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Weekly Blog: Catherine Beaumont - Freedom In a Time Of Covid
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 If I speak in the tongues [a]  of men or of angels, but do not have love, I am only a
resounding gong or a clanging cymbal. (1 Corinthians 13:1)

The government plans to ‘restore people’s freedoms’ by lifting Covid Restrictions from July
19th. Covid precautions will become a matter of personal choice and we are encouraged to
‘exercise judgement’ as we learn to live with the virus.


As something bestowed upon humanity by God, I would not be comfortable curtailing the
freedom of anyone. I also believe that freedom involves accepting responsibility for the
consequences of our freely chosen actions, and that throws up problems with Covid
precautions, as it does with many other areas of life.


If it is true that we wear masks to protect others, rather than ourselves, then it is others
who will bear the consequences of our choices. Businesses will be able to choose whether
or not to continue the practice of working from home, but consequences of choices freely
made by business owners and managers will be borne by the workers who may not be given
a choice.


This throws up the age-old question: Should the principle of freedom be stretched to giving
people the liberty to hurt each other? If God has allowed me that freedom, should I not extend
it to others?


God does give us the freedom to act as we please, but the bible teaches that all actions should
be driven by, and shaped by, love. When freedom is exercised without love, people get hurt
and we then find it necessary to curb freedoms by introducing rules and prohibitions. We
have seen this in the areas of safeguarding, discrimination, financial management and,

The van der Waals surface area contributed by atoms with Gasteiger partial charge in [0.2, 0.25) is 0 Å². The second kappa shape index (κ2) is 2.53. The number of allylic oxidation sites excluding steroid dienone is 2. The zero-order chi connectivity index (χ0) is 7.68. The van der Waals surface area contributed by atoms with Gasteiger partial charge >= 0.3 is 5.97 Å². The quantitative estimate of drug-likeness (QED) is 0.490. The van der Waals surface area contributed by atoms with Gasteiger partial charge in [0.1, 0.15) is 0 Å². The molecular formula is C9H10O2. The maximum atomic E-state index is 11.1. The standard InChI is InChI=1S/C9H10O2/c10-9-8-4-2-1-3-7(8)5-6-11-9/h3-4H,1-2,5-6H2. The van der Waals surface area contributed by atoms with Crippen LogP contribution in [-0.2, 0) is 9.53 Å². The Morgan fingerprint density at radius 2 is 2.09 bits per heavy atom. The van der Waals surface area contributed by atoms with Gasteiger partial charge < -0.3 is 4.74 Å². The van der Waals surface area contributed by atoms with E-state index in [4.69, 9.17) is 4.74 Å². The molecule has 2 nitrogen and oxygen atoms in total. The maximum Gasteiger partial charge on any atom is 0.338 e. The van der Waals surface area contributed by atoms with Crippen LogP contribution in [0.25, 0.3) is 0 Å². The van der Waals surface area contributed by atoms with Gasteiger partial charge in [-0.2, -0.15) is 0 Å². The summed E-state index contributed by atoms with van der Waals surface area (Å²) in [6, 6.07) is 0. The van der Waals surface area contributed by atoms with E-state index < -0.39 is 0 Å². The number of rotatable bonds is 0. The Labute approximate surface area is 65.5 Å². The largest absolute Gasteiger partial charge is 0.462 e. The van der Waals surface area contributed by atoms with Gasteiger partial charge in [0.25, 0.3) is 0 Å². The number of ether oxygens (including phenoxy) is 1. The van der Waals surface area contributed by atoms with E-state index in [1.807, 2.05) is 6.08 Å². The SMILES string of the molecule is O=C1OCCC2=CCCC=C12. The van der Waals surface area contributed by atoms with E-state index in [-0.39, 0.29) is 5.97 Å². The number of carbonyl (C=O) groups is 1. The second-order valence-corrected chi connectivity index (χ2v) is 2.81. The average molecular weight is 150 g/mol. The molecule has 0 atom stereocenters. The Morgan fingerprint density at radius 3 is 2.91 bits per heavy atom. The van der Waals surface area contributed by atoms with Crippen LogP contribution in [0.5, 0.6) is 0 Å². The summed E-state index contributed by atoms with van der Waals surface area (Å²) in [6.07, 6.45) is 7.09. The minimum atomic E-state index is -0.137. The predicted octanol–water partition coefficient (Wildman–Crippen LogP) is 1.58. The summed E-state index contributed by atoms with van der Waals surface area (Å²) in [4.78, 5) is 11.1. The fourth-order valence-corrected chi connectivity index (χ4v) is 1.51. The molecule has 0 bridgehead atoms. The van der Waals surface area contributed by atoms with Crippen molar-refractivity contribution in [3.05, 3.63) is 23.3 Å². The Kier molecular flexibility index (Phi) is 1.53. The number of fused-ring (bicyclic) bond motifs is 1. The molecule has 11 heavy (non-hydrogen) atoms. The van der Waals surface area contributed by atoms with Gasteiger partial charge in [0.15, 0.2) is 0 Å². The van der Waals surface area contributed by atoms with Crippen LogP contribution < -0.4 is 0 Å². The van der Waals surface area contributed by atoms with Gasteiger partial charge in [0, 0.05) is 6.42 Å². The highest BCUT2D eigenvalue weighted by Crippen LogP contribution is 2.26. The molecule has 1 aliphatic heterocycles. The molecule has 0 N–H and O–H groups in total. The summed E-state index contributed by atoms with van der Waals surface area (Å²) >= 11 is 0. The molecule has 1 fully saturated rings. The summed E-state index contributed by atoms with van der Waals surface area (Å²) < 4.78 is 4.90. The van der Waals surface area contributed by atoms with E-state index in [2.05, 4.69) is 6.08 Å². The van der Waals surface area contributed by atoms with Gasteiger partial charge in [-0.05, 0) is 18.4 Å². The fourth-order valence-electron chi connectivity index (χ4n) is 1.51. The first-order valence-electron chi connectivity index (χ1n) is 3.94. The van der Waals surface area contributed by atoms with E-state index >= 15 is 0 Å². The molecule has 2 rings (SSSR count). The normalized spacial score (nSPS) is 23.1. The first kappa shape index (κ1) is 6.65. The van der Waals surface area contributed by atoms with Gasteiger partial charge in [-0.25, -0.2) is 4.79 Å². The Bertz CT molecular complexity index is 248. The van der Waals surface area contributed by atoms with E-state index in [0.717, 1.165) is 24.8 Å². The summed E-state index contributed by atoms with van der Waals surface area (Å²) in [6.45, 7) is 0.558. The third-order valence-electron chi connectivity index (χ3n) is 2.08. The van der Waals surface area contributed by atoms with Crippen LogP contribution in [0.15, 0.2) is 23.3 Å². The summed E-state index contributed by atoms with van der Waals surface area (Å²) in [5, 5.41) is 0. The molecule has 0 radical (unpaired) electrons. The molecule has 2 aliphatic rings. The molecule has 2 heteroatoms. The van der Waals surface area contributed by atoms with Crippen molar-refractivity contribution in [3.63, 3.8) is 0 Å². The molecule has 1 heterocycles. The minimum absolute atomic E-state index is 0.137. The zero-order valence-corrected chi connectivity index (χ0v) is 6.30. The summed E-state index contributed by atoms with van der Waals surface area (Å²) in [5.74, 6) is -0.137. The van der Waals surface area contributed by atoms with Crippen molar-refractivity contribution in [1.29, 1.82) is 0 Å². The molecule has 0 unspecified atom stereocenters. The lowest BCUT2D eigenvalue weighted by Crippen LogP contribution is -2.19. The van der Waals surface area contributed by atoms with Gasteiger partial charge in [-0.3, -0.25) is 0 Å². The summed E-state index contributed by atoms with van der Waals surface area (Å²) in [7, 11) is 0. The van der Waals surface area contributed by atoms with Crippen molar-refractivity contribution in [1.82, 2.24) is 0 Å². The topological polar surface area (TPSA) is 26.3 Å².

increasingly, freedom of speech. When it is bureaucracy rather than love that protects the
people we serve, we are living under law rather than grace.


There is a movement to make the workplace more diverse, inclusive, and equitable.
Although we have had equality legislation and policies for a long time, they haven’t been
able to prevent the exclusion of minorities from many career paths. People are beginning to
talk about setting targets and enforcing inclusion, and if this made our organisations more
inclusive, it would be a good thing, but it would also mean inclusion and equity came as a
result of law rather than grace: obligation rather than love.


We have a small window of opportunity to demonstrate love to the excluded before we are
compelled to by law. Christians in all fields of work should be leading the way on this
thereby reflecting the God of love and inclusion we profess to serve.


Let’s take every opportunity to practice and model love for others as the motivation behind
all we do. It might just catch on, and that would lead to a safer world in which to allow
people freedom of choice.

 If I speak in the tongues [a]  of men or of angels, but do not have love, I am only a
resounding gong or a clanging cymbal. (1 Corinthians 13:1)

Catherine Beaumont

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